I thought I'd kill two birds with one stone about dessert and "beautiful places," and headed down to Point Judith lighthouse. Well, both Aunt Carrie's (famous for their clam cakes chowder) and the Point Judith location of Iggy's had closed for the season. I thought that wasn't until the end of the month. And, alas, not only does the Department of Homeland Security now have the entire lighthouse and Coast Guard station fenced off, but James and I were both suffering from that old person's disease, Gottapee. [wry grin] We were able to park in the new observation area next to the lighthouse where a restaurant had stood for years, and I took some lovely photos of the sky, the surf, the sailboat and the power boat and the cabin cruiser, and even a short film, but eventually we had to head back. We stopped at a Dunkin Donuts both to offload and onload liquid, if you get my drift. On the other hand, it was fortuitous, since they had coffee milk.

Eventually we ended up where I should have headed in the first place, at Oakland Beach, to the original Iggy's, which is now a year-round restaurant. Soon we had six hot doughboys in our possession. I took the van the rest of the way down the beach, where we parked along the sea wall and rolled down the van windows and listened to the scree of the seagulls and the hish-hish of the surf and picked out the Jamestown and Newport bridges in the distance as we ate the crunchy outside, chewy inside, sugar-sprinkled golden fried dough.

One enterprising seagull noticed us park and sauntered up on the rocks of the seawall, giving me a gimlet eye. I had to laugh, because he was so plainly cadging for a handout it was funny. Even when a jogger made him desert his post and float in the water for a few minutes, he didn't give up. He finally flapped back on the wall and made eye contact with me again. "Lady, can you spare a poor hungry seagull a bite?" Poor hungry my foot! He was fat and sleek and healthy-looking, but yes, I threw him bits of doughboy anyway. The crows got half of it, but he did get to gobble a few bits.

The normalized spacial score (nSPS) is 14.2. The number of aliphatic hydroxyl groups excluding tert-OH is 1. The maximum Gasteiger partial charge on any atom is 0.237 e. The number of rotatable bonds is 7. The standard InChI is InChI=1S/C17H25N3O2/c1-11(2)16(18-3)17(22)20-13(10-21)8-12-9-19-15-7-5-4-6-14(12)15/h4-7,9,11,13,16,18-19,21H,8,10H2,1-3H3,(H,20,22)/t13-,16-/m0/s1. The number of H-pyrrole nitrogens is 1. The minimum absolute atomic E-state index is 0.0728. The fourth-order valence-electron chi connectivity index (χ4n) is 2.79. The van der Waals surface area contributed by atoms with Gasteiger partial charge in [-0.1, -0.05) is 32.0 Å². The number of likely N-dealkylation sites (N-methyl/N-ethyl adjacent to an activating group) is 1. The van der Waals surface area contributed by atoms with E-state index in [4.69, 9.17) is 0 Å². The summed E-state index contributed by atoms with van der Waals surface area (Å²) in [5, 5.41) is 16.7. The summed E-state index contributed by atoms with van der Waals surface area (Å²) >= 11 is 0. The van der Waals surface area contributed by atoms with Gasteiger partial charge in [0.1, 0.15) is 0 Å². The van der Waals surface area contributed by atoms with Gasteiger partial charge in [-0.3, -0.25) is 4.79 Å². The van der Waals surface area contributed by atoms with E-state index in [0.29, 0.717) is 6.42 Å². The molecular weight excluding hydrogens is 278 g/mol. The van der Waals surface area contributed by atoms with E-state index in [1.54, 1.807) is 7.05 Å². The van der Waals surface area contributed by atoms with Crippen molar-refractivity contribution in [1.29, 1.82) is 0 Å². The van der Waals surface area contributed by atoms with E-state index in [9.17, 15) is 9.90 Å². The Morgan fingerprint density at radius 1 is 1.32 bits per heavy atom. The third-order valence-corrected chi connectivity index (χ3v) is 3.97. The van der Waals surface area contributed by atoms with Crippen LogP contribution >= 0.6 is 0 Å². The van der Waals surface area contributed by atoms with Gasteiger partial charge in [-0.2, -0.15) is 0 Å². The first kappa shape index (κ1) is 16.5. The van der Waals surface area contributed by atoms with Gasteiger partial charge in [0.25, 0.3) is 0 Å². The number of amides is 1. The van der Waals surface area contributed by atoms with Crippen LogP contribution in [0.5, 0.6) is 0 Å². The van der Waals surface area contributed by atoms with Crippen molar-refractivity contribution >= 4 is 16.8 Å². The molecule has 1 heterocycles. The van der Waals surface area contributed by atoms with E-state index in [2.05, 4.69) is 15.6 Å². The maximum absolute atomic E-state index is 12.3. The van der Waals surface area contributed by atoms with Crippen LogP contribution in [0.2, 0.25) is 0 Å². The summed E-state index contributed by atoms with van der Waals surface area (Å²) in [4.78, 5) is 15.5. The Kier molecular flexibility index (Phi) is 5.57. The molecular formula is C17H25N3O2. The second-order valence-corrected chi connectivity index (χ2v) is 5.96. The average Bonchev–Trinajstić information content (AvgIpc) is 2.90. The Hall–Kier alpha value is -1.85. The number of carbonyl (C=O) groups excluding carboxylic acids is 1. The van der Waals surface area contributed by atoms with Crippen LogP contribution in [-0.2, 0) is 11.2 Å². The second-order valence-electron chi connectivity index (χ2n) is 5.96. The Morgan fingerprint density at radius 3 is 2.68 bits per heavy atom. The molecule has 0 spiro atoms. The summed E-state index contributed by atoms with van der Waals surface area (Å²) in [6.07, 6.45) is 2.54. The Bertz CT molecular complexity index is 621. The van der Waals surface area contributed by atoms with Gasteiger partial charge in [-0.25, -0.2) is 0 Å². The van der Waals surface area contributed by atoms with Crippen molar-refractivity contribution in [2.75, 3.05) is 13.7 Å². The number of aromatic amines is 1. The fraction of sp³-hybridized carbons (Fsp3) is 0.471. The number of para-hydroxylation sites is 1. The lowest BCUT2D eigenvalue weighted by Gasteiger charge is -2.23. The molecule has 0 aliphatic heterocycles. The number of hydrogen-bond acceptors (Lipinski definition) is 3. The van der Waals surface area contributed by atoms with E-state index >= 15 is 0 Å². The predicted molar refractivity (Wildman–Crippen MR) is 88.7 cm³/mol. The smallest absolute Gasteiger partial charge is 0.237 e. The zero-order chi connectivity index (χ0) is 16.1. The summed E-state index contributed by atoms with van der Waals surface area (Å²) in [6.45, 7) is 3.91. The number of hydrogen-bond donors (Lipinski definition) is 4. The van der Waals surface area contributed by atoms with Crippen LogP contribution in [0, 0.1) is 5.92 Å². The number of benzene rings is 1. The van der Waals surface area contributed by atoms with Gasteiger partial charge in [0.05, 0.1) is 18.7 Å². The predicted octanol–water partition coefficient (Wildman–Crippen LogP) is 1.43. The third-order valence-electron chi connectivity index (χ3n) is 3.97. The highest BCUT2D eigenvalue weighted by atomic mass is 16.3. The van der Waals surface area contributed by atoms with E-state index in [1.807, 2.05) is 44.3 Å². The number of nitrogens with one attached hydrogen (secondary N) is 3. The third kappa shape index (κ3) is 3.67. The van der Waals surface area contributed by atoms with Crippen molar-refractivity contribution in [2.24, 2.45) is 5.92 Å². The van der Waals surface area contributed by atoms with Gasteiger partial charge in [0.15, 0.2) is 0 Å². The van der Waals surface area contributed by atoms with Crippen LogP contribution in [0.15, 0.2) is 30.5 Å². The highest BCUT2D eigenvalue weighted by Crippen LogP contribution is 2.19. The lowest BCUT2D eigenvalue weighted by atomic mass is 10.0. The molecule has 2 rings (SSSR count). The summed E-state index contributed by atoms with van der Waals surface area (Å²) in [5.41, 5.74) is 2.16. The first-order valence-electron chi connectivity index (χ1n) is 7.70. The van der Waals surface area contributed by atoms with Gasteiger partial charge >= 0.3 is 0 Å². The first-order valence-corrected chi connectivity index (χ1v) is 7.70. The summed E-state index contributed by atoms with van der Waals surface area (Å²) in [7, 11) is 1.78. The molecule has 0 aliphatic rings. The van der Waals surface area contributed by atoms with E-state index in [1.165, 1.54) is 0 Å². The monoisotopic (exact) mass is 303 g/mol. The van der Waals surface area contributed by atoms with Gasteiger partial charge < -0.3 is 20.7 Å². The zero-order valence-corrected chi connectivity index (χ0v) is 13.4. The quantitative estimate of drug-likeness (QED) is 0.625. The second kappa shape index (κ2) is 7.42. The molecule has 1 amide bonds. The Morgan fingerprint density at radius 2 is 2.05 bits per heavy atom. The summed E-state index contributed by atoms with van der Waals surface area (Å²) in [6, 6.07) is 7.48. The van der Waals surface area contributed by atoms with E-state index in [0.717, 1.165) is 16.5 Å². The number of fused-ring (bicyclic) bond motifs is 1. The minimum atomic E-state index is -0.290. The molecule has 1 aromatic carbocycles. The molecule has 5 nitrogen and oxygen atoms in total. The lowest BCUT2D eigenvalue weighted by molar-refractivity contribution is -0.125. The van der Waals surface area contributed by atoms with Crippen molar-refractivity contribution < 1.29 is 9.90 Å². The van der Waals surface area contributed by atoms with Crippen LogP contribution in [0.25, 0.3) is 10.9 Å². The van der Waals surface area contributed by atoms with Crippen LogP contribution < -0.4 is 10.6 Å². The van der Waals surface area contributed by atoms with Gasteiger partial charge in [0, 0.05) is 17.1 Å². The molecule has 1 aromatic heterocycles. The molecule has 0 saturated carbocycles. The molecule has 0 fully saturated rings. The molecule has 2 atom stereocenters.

Reluctantly we left our new avian friend and made our way back north to Norwood. The room was blessedly cool when we got in. We dropped off the camera and then drove down the road to Texas Roadhouse for supper. It was very crowded and extremely noisy as usual, but it wasn't too long a wait. Because of the doughboys, we skipped having any starch at all, even refusing the usual rolls. Instead we had a small steak and salads and a veggie each, and just drank water. Hopefully that will even out James' blood sugar.

Stopped at Walgreen's to get James another cane; we left his at home and he badly needs it. It won't go to waste, since we are getting older and will need such tools in the future, alas, and then it was back to the hotel room, with a nicely repaired air conditioner. Sat, relaxed, and watched Harry Potter and the Half-Blood Prince.